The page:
Geriatrics

Linköping, Sweden

Geriatrics

Linköping, Sweden
SEARCH FILTERS
Time filter
Source Type

Andersen S.L.,Geriatrics | Carle A.,Geriatrics | Karmisholt J.,Geriatrics | Pedersen I.B.,Geriatrics | Andersen S.,University of Aalborg
European Journal of Endocrinology | Year: 2017

Fetal programming is a long-standing, but still evolving, concept that links exposures during pregnancy to the later development of disease in the offspring. A fetal programming effect has been considered within different endocrine axes and in relation to different maternal endocrine diseases. In this critical review, we describe and discuss the hypothesis of fetal programming by maternal thyroid dysfunction in the context of fetal brain development and neurodevelopmental disorders in the offspring. Thyroid hormones are important regulators of early brain development, and evidence from experimental and observational human studies have demonstrated structural and functional abnormalities in the brain caused by the lack or excess of thyroid hormone during fetal brain development. The hypothesis that such abnormalities introduced during early fetal brain development increase susceptibility for the later onset of neurodevelopmental disorders in the offspring is biologically plausible. However, epidemiological studies on the association between maternal thyroid dysfunction and long-Term child outcomes are observational in design, and are challenged by important methodological aspects. © 2017 European Society of Endocrinology Printed in Great Britain.


Nordstrom P.,Geriatrics | Toots A.,Geriatrics | Gustafson Y.,Geriatrics | Thorngren K.-G.,Lund University | And 2 more authors.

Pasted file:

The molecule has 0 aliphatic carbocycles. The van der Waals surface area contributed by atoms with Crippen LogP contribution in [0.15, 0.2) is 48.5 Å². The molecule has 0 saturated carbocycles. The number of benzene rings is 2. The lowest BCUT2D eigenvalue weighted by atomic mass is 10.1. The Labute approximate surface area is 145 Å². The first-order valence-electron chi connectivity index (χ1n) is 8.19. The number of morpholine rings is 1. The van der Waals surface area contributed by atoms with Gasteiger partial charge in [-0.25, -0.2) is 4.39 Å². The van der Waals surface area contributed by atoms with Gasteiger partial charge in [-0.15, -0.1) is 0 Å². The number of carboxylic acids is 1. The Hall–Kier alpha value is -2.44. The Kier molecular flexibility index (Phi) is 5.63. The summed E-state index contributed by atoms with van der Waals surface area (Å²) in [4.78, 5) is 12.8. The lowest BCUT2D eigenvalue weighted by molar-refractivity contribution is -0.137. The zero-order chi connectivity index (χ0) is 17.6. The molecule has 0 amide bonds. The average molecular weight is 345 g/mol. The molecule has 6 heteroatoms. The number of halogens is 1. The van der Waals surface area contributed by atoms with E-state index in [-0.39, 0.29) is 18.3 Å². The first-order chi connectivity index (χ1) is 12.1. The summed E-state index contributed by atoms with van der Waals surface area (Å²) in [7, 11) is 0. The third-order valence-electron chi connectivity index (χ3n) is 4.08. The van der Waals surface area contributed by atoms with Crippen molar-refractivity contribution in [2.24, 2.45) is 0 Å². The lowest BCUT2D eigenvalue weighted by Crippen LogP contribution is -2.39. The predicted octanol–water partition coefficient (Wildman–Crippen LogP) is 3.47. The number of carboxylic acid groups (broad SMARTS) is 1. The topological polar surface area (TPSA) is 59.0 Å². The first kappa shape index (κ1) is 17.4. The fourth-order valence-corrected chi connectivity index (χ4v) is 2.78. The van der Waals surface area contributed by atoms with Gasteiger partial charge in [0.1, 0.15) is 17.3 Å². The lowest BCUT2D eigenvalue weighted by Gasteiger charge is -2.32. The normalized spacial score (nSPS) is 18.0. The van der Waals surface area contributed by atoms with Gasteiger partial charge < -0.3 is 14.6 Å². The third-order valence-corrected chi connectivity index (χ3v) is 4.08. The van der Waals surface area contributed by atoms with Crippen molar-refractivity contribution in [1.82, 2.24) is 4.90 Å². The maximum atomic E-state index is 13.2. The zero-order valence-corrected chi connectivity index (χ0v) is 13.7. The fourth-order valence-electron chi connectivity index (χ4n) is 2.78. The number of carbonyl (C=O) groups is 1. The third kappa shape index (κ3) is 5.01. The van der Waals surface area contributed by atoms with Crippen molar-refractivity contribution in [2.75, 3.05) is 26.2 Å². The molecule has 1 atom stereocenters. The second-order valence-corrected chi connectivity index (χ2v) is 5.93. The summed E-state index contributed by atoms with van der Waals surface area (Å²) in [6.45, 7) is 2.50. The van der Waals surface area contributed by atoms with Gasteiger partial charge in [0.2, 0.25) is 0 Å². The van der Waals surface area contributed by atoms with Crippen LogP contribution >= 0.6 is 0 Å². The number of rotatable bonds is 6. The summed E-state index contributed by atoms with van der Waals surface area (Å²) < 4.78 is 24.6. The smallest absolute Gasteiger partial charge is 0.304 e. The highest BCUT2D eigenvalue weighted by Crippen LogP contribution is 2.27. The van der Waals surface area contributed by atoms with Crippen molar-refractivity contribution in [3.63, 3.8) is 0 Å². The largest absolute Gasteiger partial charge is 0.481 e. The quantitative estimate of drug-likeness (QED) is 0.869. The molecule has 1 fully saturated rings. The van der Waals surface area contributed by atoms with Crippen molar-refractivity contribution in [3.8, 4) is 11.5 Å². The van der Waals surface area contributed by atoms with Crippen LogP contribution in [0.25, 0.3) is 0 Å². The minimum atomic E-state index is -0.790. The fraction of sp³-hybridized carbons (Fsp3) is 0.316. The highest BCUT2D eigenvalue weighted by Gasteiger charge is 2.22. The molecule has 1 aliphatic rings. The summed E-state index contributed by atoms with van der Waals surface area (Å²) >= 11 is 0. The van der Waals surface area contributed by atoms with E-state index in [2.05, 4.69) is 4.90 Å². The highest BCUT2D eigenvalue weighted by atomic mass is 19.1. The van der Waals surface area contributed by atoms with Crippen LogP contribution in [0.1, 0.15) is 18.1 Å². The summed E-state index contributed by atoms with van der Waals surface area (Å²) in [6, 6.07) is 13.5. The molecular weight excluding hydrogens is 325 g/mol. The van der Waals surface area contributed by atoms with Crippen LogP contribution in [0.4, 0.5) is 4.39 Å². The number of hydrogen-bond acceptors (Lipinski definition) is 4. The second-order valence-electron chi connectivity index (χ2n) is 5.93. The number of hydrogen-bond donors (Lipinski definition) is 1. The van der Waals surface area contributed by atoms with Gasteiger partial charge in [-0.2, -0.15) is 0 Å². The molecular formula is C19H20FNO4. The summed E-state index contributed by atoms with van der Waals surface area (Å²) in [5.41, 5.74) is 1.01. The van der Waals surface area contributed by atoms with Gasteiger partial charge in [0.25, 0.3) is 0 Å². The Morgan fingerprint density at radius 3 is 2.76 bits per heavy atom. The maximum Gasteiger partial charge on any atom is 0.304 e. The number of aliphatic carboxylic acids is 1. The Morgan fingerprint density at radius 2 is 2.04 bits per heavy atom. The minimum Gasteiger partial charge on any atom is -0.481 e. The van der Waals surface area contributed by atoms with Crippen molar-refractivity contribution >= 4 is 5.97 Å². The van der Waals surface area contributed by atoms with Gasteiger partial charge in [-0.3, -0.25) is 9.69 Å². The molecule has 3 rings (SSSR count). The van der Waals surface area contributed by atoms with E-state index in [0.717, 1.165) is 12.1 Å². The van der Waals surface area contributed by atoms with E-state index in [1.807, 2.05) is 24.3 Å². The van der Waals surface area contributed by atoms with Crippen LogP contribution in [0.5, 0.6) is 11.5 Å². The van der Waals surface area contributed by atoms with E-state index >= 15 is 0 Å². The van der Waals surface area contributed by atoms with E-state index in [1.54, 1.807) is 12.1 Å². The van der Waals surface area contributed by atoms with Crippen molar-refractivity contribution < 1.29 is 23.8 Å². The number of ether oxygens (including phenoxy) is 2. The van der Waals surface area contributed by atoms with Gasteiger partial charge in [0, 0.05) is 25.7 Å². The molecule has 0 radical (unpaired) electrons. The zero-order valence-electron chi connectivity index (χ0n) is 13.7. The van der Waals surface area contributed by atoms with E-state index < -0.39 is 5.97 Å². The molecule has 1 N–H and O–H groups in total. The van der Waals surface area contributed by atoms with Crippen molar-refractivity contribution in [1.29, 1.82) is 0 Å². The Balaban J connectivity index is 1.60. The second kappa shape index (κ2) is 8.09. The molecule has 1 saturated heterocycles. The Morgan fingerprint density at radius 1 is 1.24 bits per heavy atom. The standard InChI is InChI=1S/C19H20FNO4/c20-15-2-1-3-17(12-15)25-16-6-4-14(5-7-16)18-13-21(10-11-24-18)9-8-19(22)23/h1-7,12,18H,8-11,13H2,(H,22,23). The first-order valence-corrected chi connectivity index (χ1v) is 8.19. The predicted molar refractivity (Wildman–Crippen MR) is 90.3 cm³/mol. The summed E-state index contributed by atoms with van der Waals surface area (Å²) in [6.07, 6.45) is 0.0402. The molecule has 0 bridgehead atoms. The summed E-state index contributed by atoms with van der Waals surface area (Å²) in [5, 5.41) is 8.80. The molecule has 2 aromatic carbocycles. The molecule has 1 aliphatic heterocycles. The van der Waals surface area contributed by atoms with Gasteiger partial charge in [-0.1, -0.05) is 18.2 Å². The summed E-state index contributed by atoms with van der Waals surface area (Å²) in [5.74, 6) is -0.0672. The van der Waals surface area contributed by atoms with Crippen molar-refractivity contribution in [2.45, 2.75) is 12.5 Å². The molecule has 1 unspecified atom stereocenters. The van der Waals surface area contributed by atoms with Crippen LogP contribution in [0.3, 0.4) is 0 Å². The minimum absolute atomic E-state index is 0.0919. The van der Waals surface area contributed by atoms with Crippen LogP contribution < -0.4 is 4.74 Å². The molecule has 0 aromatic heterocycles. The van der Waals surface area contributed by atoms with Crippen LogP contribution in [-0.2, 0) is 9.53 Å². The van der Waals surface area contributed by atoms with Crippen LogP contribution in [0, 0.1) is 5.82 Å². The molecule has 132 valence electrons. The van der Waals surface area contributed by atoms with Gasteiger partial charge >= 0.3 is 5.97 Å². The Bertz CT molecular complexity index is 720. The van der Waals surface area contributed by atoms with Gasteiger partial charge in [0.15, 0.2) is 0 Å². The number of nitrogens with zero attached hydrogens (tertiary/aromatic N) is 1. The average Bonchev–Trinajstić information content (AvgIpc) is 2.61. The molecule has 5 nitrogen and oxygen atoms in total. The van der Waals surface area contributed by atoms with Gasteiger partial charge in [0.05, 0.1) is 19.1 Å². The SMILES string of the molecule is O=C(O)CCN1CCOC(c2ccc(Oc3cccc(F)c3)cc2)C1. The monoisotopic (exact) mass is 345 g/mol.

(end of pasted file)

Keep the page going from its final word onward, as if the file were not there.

Journal of the American Medical Directors Association | Year: 2017

Objectives: The aim of this study was to investigate the association between bisphosphonate use and the risk of new fracture in a nationwide cohort of individuals with previous hip fractures, with emphasis on individuals above 80 years of age. Design, setting, and participants: From a nationwide cohort with hip fracture (2006-2012) (n = 93, 601), each individual prescribed bisphosphonates after hip fracture (n = 5845) was matched with up to three individuals not prescribed bisphosphonates, resulting in a cohort of 21,363 individuals. Main outcome measure: A new hip fracture. Results: During a mean follow-up period of 2.98 (range, 0.02-8) years, 4581 fractures occurred in the cohort. Before the initiation of bisphosphonate therapy, individuals later prescribed bisphosphonates had an increased risk of hip fracture (multivariable adjusted odds ratio [OR], 2.63; 95% confidence interval [CI], 2.23-3.24) compared with controls. In the period after bisphosphonate therapy initiation, individuals prescribed bisphosphonates had a lower risk of hip fracture (multivariable adjusted hazard ratio [HR], 0.76; 95% CI, 0.65-0.90) compared with controls. Similar effects were seen after the initiation of bisphosphonates in individuals aged more than 80 years (HR, 0.79; 95% CI, 0.62-0.99). In contrast, the initiation of bisphosphonate therapy did not influence the risk of injurious falls not resulting in fracture (HR, 0.95; 95% CI, 0.86-1.05). Conclusion: Bisphosphonate use was associated with a decreased risk of hip fracture in this nationwide cohort of older men and women, with similar risk reductions in individuals older than 80 years. © 2017 AMDA - The Society for Post-Acute and Long-Term Care Medicine.